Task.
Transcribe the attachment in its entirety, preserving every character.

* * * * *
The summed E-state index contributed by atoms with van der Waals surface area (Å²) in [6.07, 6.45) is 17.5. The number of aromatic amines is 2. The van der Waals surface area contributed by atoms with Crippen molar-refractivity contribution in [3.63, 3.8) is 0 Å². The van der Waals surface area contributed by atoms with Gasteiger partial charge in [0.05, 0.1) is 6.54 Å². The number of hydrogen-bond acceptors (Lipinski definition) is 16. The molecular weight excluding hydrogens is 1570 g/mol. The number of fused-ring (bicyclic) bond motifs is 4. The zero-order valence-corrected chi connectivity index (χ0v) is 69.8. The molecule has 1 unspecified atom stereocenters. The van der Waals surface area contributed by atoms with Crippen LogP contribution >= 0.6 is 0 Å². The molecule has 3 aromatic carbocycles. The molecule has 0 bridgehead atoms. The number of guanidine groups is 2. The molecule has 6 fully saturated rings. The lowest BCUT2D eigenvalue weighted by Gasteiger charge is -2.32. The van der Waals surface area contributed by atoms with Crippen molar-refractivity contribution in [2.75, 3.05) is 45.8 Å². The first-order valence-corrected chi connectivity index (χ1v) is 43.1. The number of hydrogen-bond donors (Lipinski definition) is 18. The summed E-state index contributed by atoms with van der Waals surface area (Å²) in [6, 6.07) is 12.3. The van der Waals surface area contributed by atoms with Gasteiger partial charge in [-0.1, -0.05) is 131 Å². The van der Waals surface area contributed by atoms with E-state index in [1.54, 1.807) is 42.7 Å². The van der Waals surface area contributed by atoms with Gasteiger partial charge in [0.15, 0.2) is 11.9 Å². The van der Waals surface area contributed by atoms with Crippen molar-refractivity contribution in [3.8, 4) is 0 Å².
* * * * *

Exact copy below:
The summed E-state index contributed by atoms with van der Waals surface area (Å²) in [6.07, 6.45) is 17.5. The number of aromatic amines is 2. The van der Waals surface area contributed by atoms with Crippen molar-refractivity contribution in [3.63, 3.8) is 0 Å². The van der Waals surface area contributed by atoms with Gasteiger partial charge in [0.05, 0.1) is 6.54 Å². The number of hydrogen-bond acceptors (Lipinski definition) is 16. The molecular weight excluding hydrogens is 1570 g/mol. The number of fused-ring (bicyclic) bond motifs is 4. The zero-order valence-corrected chi connectivity index (χ0v) is 69.8. The molecule has 1 unspecified atom stereocenters. The van der Waals surface area contributed by atoms with Crippen LogP contribution >= 0.6 is 0 Å². The molecule has 3 aromatic carbocycles. The molecule has 0 bridgehead atoms. The number of guanidine groups is 2. The molecule has 6 fully saturated rings. The lowest BCUT2D eigenvalue weighted by Gasteiger charge is -2.32. The van der Waals surface area contributed by atoms with Crippen molar-refractivity contribution in [2.75, 3.05) is 45.8 Å². The first-order valence-corrected chi connectivity index (χ1v) is 43.1. The number of hydrogen-bond donors (Lipinski definition) is 18. The summed E-state index contributed by atoms with van der Waals surface area (Å²) in [6, 6.07) is 12.3. The van der Waals surface area contributed by atoms with Gasteiger partial charge in [-0.1, -0.05) is 131 Å². The van der Waals surface area contributed by atoms with E-state index in [1.54, 1.807) is 42.7 Å². The van der Waals surface area contributed by atoms with Gasteiger partial charge in [0.15, 0.2) is 11.9 Å². The van der Waals surface area contributed by atoms with Crippen molar-refractivity contribution in [3.8, 4) is 0 Å².